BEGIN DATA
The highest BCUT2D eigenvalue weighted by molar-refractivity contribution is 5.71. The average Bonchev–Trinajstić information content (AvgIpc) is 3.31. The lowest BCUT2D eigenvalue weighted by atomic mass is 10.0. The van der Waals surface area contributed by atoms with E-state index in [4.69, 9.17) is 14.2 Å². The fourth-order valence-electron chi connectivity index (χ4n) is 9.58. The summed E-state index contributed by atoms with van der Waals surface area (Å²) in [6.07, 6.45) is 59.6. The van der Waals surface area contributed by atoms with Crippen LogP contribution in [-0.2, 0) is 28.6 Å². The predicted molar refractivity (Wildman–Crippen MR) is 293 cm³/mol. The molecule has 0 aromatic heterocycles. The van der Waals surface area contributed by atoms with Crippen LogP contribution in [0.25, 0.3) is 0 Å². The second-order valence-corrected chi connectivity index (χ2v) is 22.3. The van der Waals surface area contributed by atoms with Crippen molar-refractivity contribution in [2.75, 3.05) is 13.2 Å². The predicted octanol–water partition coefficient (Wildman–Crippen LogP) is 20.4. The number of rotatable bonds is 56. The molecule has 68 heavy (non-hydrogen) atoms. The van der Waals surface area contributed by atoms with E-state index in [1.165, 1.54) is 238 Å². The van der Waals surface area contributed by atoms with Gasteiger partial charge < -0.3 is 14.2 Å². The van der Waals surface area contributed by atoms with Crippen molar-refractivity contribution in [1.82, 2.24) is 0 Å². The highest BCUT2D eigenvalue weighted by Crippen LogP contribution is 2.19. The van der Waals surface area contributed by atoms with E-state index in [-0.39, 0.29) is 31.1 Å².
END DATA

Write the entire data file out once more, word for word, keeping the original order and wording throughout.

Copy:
The highest BCUT2D eigenvalue weighted by molar-refractivity contribution is 5.71. The average Bonchev–Trinajstić information content (AvgIpc) is 3.31. The lowest BCUT2D eigenvalue weighted by atomic mass is 10.0. The van der Waals surface area contributed by atoms with E-state index in [4.69, 9.17) is 14.2 Å². The fourth-order valence-electron chi connectivity index (χ4n) is 9.58. The summed E-state index contributed by atoms with van der Waals surface area (Å²) in [6.07, 6.45) is 59.6. The van der Waals surface area contributed by atoms with Crippen LogP contribution in [-0.2, 0) is 28.6 Å². The predicted molar refractivity (Wildman–Crippen MR) is 293 cm³/mol. The molecule has 0 aromatic heterocycles. The van der Waals surface area contributed by atoms with Crippen LogP contribution in [0.25, 0.3) is 0 Å². The second-order valence-corrected chi connectivity index (χ2v) is 22.3. The van der Waals surface area contributed by atoms with Crippen molar-refractivity contribution in [2.75, 3.05) is 13.2 Å². The predicted octanol–water partition coefficient (Wildman–Crippen LogP) is 20.4. The number of rotatable bonds is 56. The molecule has 68 heavy (non-hydrogen) atoms. The van der Waals surface area contributed by atoms with E-state index in [1.165, 1.54) is 238 Å². The van der Waals surface area contributed by atoms with Gasteiger partial charge < -0.3 is 14.2 Å². The van der Waals surface area contributed by atoms with Crippen molar-refractivity contribution in [1.82, 2.24) is 0 Å². The highest BCUT2D eigenvalue weighted by Crippen LogP contribution is 2.19. The van der Waals surface area contributed by atoms with E-state index in [-0.39, 0.29) is 31.1 Å².